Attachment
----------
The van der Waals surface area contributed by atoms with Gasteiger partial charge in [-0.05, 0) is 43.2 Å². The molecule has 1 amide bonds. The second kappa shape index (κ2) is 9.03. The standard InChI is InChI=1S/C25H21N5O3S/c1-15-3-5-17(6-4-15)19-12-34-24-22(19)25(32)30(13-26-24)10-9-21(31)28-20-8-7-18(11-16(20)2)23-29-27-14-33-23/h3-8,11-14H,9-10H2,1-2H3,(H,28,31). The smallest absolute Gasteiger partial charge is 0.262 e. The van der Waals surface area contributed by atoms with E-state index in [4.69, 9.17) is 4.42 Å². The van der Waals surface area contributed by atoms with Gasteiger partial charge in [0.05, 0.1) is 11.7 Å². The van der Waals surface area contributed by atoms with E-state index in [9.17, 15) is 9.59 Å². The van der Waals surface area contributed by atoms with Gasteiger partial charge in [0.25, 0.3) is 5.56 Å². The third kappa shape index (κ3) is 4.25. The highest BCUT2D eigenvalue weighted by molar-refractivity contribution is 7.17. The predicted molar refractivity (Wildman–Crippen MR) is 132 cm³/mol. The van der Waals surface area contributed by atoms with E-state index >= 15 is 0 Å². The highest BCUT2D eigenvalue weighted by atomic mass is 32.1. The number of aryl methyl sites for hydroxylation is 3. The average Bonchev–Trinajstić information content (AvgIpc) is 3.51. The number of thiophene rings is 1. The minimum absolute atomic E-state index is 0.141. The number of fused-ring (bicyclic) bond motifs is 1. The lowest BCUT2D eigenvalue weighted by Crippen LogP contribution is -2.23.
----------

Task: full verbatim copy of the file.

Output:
The van der Waals surface area contributed by atoms with Gasteiger partial charge in [-0.05, 0) is 43.2 Å². The molecule has 1 amide bonds. The second kappa shape index (κ2) is 9.03. The standard InChI is InChI=1S/C25H21N5O3S/c1-15-3-5-17(6-4-15)19-12-34-24-22(19)25(32)30(13-26-24)10-9-21(31)28-20-8-7-18(11-16(20)2)23-29-27-14-33-23/h3-8,11-14H,9-10H2,1-2H3,(H,28,31). The smallest absolute Gasteiger partial charge is 0.262 e. The van der Waals surface area contributed by atoms with E-state index in [4.69, 9.17) is 4.42 Å². The van der Waals surface area contributed by atoms with Gasteiger partial charge in [0.05, 0.1) is 11.7 Å². The van der Waals surface area contributed by atoms with E-state index in [9.17, 15) is 9.59 Å². The van der Waals surface area contributed by atoms with Gasteiger partial charge in [0.25, 0.3) is 5.56 Å². The third kappa shape index (κ3) is 4.25. The highest BCUT2D eigenvalue weighted by molar-refractivity contribution is 7.17. The predicted molar refractivity (Wildman–Crippen MR) is 132 cm³/mol. The van der Waals surface area contributed by atoms with E-state index >= 15 is 0 Å². The highest BCUT2D eigenvalue weighted by atomic mass is 32.1. The number of aryl methyl sites for hydroxylation is 3. The average Bonchev–Trinajstić information content (AvgIpc) is 3.51. The number of thiophene rings is 1. The minimum absolute atomic E-state index is 0.141. The number of fused-ring (bicyclic) bond motifs is 1. The lowest BCUT2D eigenvalue weighted by Crippen LogP contribution is -2.23.